Fresh Dill-Spiced Rice in the Afghan Manner: Chelo Shibit

This is a recipe, as promised, from the menu at the Nairobi Reunion dinner I hosted.  (My recipe was awarded an Editor’s Pick on Amanda Hesser -the ex- New York Times Food Editor- and Merrill Stubbs’ Food 52 project).Read More

Poached Pears in Crème Anglaise

A Pudding-less Nairobi Reunion

Nairobi is where we learned to love safari parks and dislike zoos. We would take trips to the Nairobi National Park on most weekends, bobbing up and down on the inner roads in a Land Rover. As we peered out to look at the statuesque white- and caramel-jigsawed giraffe, we would eat sliced, plush, cinnamon loaf bread and cucumber sandwiches, prepared by our beloved cook, Simon Mackenzie, wrapped in tin foil. We would stop for a bit and drink dense and milky Kenyan tea out of flasks, hoping to spot a cheetah.Read More

Dolmeh Felfel, Stuffed Bell Pepper in the Persian Manner

Dolmeh Felfel

The Sultan Missed a Delight

The Nimat-Namah, known as The Sultan’s Book of Delights, is a late 15th Century book inscribed in Persian, for the Delhi Sultanate represented by Sultan of Mandu, Ghias ud-din Shah and completed under the reign of his son, Sultan Nasir ud-din Shah. Bearing the son’s seal, this gem is housed at the Oriental and India Office Collections of the British Library, containing page after page of fifty intricate miniatures, painted in the distinctive Shirazi school style in jewel-like tones.Read More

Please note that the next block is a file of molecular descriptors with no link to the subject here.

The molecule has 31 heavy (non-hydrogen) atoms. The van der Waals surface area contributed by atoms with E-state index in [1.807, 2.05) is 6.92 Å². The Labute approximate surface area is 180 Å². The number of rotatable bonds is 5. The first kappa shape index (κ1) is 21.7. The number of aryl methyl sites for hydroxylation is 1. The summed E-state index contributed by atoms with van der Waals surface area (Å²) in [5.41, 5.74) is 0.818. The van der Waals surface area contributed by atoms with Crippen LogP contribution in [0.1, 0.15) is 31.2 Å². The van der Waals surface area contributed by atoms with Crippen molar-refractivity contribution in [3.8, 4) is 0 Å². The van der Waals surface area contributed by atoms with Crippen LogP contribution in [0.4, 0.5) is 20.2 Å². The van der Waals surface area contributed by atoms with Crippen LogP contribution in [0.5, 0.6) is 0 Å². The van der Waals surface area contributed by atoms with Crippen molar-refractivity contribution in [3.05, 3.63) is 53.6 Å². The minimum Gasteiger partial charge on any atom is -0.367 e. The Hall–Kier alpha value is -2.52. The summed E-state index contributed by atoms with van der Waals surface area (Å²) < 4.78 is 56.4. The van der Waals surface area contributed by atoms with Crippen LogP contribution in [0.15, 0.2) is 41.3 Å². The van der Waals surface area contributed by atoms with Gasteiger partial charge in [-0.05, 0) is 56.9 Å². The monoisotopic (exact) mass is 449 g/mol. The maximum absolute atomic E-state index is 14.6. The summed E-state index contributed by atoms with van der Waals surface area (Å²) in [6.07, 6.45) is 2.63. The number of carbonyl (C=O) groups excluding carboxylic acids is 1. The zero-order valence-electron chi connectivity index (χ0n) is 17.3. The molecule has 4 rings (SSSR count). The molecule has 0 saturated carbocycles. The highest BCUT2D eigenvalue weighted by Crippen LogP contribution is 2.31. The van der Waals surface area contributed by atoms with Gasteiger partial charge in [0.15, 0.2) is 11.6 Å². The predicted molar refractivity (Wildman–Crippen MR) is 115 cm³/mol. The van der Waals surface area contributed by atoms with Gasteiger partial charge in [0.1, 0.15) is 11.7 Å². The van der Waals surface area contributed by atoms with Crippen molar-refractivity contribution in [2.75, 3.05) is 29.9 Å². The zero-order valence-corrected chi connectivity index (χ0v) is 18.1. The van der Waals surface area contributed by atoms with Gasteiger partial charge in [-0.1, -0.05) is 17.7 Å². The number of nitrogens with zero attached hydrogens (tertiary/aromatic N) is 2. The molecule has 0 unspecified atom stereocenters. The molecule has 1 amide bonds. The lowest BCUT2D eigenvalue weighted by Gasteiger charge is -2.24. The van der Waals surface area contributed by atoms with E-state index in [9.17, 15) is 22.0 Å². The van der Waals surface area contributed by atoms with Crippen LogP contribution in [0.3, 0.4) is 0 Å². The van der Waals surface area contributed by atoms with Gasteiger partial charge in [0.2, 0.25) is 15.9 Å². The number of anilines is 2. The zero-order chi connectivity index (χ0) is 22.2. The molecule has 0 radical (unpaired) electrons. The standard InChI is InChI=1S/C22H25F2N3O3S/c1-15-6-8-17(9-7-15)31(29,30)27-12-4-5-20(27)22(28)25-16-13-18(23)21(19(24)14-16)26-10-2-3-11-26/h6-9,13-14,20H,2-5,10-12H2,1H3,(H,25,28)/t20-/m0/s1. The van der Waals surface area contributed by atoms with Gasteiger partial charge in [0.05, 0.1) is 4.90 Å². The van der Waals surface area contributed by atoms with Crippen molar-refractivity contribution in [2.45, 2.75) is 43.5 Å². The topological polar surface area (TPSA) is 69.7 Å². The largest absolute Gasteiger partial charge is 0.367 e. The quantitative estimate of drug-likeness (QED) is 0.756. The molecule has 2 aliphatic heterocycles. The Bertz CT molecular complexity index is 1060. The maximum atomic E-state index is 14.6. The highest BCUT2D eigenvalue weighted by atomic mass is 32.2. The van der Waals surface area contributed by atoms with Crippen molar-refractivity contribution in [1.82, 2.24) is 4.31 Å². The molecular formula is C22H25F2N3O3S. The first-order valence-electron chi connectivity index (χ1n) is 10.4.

Roasted Red Pepper Soup with Feta & Pignolia Nuts

roasted red pepper soup 1

Surely, we all have childhood-related food indulgences we don’t like to discuss. Of course banana purée wasn’t our first solid; it was foie gras mi-cuit. At age 2, we weren’t fed spaghetti with tomato sauce, but rather, we slurped a slippery noodle out of a bowl of assam laksa. But of course. All foodies were born foodies. So, how many of us will admit to eating as-orange-as-a-fake-tan-gone-wrong-cheese known as Kraft Singles? Grilled between two white, flaccid pieces of toast. Anyone? *A hand slowly creeps up from the crowd*. Read More